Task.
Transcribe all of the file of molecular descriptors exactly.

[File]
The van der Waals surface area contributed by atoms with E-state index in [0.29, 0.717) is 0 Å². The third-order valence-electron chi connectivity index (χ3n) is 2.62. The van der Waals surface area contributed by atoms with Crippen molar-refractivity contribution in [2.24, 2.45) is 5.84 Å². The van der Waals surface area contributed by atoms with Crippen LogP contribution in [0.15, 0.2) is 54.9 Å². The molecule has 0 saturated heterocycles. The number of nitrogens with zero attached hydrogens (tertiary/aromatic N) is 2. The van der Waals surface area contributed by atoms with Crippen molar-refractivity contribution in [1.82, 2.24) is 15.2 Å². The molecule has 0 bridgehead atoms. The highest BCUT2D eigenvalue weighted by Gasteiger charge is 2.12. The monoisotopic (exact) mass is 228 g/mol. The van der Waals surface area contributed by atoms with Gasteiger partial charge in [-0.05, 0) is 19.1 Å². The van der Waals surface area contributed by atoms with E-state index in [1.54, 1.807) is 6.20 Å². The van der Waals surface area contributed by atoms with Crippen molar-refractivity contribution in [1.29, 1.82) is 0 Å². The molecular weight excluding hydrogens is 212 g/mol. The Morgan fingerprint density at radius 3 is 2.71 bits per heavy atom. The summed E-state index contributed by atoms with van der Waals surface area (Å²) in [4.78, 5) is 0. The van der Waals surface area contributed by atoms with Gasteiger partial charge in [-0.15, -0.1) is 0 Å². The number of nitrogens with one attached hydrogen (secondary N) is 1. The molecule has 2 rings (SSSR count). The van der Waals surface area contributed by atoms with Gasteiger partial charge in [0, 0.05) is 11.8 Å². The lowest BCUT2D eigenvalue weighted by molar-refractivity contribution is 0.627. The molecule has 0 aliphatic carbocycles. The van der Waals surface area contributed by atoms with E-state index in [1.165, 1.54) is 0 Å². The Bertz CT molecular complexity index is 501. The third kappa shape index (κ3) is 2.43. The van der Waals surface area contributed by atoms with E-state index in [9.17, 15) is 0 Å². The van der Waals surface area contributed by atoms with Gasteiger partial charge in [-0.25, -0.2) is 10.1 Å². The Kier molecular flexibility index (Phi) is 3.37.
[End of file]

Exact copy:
The van der Waals surface area contributed by atoms with E-state index in [0.29, 0.717) is 0 Å². The third-order valence-electron chi connectivity index (χ3n) is 2.62. The van der Waals surface area contributed by atoms with Crippen molar-refractivity contribution in [2.24, 2.45) is 5.84 Å². The van der Waals surface area contributed by atoms with Crippen LogP contribution in [0.15, 0.2) is 54.9 Å². The molecule has 0 saturated heterocycles. The number of nitrogens with zero attached hydrogens (tertiary/aromatic N) is 2. The van der Waals surface area contributed by atoms with Crippen molar-refractivity contribution in [1.82, 2.24) is 15.2 Å². The molecule has 0 bridgehead atoms. The highest BCUT2D eigenvalue weighted by Gasteiger charge is 2.12. The monoisotopic (exact) mass is 228 g/mol. The van der Waals surface area contributed by atoms with Gasteiger partial charge in [-0.05, 0) is 19.1 Å². The van der Waals surface area contributed by atoms with E-state index in [1.54, 1.807) is 6.20 Å². The van der Waals surface area contributed by atoms with Crippen molar-refractivity contribution in [1.29, 1.82) is 0 Å². The molecular weight excluding hydrogens is 212 g/mol. The Morgan fingerprint density at radius 3 is 2.71 bits per heavy atom. The summed E-state index contributed by atoms with van der Waals surface area (Å²) in [4.78, 5) is 0. The van der Waals surface area contributed by atoms with Gasteiger partial charge in [-0.15, -0.1) is 0 Å². The number of nitrogens with one attached hydrogen (secondary N) is 1. The molecule has 2 rings (SSSR count). The van der Waals surface area contributed by atoms with Gasteiger partial charge in [0, 0.05) is 11.8 Å². The lowest BCUT2D eigenvalue weighted by molar-refractivity contribution is 0.627. The molecule has 0 aliphatic carbocycles. The van der Waals surface area contributed by atoms with E-state index in [1.165, 1.54) is 0 Å². The Bertz CT molecular complexity index is 501. The third kappa shape index (κ3) is 2.43. The van der Waals surface area contributed by atoms with E-state index in [9.17, 15) is 0 Å². The van der Waals surface area contributed by atoms with Gasteiger partial charge in [-0.25, -0.2) is 10.1 Å². The Kier molecular flexibility index (Phi) is 3.37.